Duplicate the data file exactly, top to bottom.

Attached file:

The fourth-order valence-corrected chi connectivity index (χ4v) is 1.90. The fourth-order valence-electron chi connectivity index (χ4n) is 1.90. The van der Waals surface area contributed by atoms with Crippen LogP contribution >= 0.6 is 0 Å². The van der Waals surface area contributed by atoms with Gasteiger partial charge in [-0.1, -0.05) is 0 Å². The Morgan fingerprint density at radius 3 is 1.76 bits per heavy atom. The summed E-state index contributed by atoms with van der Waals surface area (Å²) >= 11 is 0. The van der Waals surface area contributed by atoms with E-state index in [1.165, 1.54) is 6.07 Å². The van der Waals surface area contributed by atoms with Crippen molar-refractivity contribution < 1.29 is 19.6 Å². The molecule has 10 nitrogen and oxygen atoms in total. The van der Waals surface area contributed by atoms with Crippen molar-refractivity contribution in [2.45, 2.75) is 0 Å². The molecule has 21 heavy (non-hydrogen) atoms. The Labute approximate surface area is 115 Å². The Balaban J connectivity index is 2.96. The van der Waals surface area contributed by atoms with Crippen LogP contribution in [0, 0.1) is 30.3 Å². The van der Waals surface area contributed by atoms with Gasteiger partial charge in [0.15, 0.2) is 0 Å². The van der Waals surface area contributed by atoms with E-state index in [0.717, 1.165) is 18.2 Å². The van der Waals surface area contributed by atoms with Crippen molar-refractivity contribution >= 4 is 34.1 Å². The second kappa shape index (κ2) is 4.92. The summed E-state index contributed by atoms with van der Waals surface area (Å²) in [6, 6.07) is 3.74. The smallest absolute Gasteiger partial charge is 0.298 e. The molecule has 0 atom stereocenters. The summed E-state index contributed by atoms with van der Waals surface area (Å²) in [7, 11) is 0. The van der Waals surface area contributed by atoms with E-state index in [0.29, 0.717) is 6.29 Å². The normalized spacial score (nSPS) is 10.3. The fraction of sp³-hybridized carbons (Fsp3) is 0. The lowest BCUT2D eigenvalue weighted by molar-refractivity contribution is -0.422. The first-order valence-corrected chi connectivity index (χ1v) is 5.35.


The fourth-order valence-corrected chi connectivity index (χ4v) is 1.90. The fourth-order valence-electron chi connectivity index (χ4n) is 1.90. The van der Waals surface area contributed by atoms with Crippen LogP contribution >= 0.6 is 0 Å². The van der Waals surface area contributed by atoms with Gasteiger partial charge in [-0.1, -0.05) is 0 Å². The Morgan fingerprint density at radius 3 is 1.76 bits per heavy atom. The summed E-state index contributed by atoms with van der Waals surface area (Å²) >= 11 is 0. The van der Waals surface area contributed by atoms with E-state index in [1.165, 1.54) is 6.07 Å². The van der Waals surface area contributed by atoms with Crippen molar-refractivity contribution < 1.29 is 19.6 Å². The molecule has 10 nitrogen and oxygen atoms in total. The van der Waals surface area contributed by atoms with Crippen molar-refractivity contribution in [2.45, 2.75) is 0 Å². The molecule has 21 heavy (non-hydrogen) atoms. The Labute approximate surface area is 115 Å². The Balaban J connectivity index is 2.96. The van der Waals surface area contributed by atoms with Crippen LogP contribution in [0, 0.1) is 30.3 Å². The van der Waals surface area contributed by atoms with Gasteiger partial charge in [0.15, 0.2) is 0 Å². The van der Waals surface area contributed by atoms with E-state index in [0.717, 1.165) is 18.2 Å². The van der Waals surface area contributed by atoms with Crippen molar-refractivity contribution >= 4 is 34.1 Å². The second kappa shape index (κ2) is 4.92. The summed E-state index contributed by atoms with van der Waals surface area (Å²) in [6, 6.07) is 3.74. The smallest absolute Gasteiger partial charge is 0.298 e. The molecule has 0 atom stereocenters. The summed E-state index contributed by atoms with van der Waals surface area (Å²) in [7, 11) is 0. The van der Waals surface area contributed by atoms with E-state index in [0.29, 0.717) is 6.29 Å². The normalized spacial score (nSPS) is 10.3. The fraction of sp³-hybridized carbons (Fsp3) is 0. The lowest BCUT2D eigenvalue weighted by molar-refractivity contribution is -0.422. The first-order valence-corrected chi connectivity index (χ1v) is 5.35.